Parties to the United Nations Framework Convention on Climate Change (UNFCCC) participated in the 17 sessions of the Conference of the Parties (COP) from 1995 to 2011 to review, negotiate, and make decisions for the effective implementation of the Convention. Its 18th session, starting 26 of November, will last till 7 December 2012, at Doha, Qatar. Parties to the Kyoto Protocol (KP) also meet at its 8th session of the COP serving as the Meeting of the Parties (CMP) during the same period. The High-level Segment – a forum usually addressed by the Heads of the States or Governments or the concerned Ministers, will be held from 5 to 7 December 2012.
The COPs and CMPs are the supreme and authoritative bodies of the Convention and the Protocol. There will be seven separate sessions with a number of agenda items at Doha to discuss on climate regime. They are: (i) 18th session of the COP; (ii) 8th session of the CMP; (iii) 37th session of the Subsidiary Body for Implementation (SBI); (iv) 37th session of the Subsidiary Body for Scientific and Technological Advice (SBSTA); (v) Ad-hoc Working (AWG) on Long-term Cooperative Action (LCA); (vi) AWG on Further Commitments for Annex I Parties to the KP; and (vii) AWG on Durban Platform for Enhanced Action (ADP). In these sessions, there often are a number of outstanding issues waiting for decisions. Draft decisions or the conclusions of the subsidiary bodies and AWGs will be forwarded to COP18 or CMP8 for decisions which will guide the implementation of the Convention and the KP.
Climate change and its impacts could be minimized by reducing greenhouse gases (GHGs) emissions at source as science suggests. The GHGs reduction is possible through the concerted efforts of the developed and industrialized countries and economically fast growing developing countries. The Least Developed Countries (LDCs) and Small Island Developing States (SIDS), even if they participate in GHGs emissions reduction, will have no significant impact on global atmospheric concentration of GHGs. However, LDCs and SIDS will be continuously impacted due to adverse effects of climate change due to their low adaptive capacity, lack of financial resources and technologies, and inadequate knowledge and skill to deal with climate change impacts.
This ground reality should be understood. Based on Nepalese experience, developed countries are willing to support the implementation of the climate change activities in general and climate adaptation in particular. As Nepal might not be in a position to allocate necessary budget for climate adaptation, and taking into consideration her vulnerabilities to climate change, time has come to identify and define support needs and negotiate with our development partners to let the people adapt to climate change effects. The financial support provided by DfID and EU for the implementation of NAPA (National Adaptation Programme of Action) prioritized programme through the use of a National Framework on LAPA (Local Adaptation Plan for Action) in 14 climate vulnerable districts of mid- and far western development region will, hopefully, provide a basis for our future course of action on climate adaptation. Although, funding accessed for other programmes of NAPA through the LDC Fund is taking much time than normally required, they might also provide what adaptation options work and what does not in Nepalese soil once they are implemented.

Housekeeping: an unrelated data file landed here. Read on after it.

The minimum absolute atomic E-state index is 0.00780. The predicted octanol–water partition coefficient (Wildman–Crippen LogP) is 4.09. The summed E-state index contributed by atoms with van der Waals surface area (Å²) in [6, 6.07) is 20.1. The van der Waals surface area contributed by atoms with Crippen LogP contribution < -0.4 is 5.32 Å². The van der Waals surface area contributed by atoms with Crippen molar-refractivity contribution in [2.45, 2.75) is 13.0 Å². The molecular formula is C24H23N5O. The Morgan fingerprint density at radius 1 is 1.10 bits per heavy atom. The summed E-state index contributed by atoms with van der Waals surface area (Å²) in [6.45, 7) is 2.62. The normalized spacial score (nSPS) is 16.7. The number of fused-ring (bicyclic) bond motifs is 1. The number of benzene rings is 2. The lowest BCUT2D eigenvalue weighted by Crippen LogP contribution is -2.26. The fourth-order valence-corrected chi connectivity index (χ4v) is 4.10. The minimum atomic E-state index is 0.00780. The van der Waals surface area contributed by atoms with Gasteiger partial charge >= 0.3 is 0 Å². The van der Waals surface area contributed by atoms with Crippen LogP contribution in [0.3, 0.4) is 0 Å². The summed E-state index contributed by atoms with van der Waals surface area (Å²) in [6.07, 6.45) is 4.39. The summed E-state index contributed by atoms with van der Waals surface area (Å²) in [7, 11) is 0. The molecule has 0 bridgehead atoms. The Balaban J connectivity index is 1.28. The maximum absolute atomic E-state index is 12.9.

Durban Climate Change Conference in 2011 decided for the closure of the AWG-KP and the AWG-LCA by COP18 in 2012 but there are several outstanding issues to resolve. Regarding KP issues, the Doha Climate Change Conference will focus its negotiation, inter alia, on the length of the second commitment period of the KP (either 5 or 8 years), and provisional application for its entry into force (as Parties will have no time to ratify or access or approve or accept the KP by 2012). Similarly, AWG-LCA has to decide, inter alia, on finances including the operationalization of the Green Climate Fund, outstanding issues related to adaptation, technology and capacity building, and review of long-term temperature goal. Furthermore SBI and SBSTA have several agenda to negotiate and decide, inter alia, on existing funds, matters related to LDCs, national communication, CDM, capacity building etc for the effective implementation of the Convention and the KP. The ADP will need to negotiate how to move ahead to have a post-2020 legal instrument by 2015 to raise the level of mitigation ambition for protecting the Mother Earth and get continued services from the Planet.
Nepal As LDC
Nepal is expected to participate in climate negotiation within the broader positions of the 48 LDCs. Besides, Nepal has made two submissions – one is related to service charge of the GEF Implementing Agencies under the LDC Fund for NAPA implementation including easy access to LDC Fund, direct communication with GEF and additional funding to innovative country-driven activities like LAPA. Another submission is on the inclusion of mountain ecosystems and climate change as a potential area of work under the Nairobi Work Programme. As COP18 and CMP8 are in the Asian soil, the dryland may offer practical and innovative solutions to a greener and climate-friendly world.
Uprety is Vice-Chair, LEG (LDC Expert Group) and Member, Nepal's Core Negotiating Team to UNFCCC; E-mail: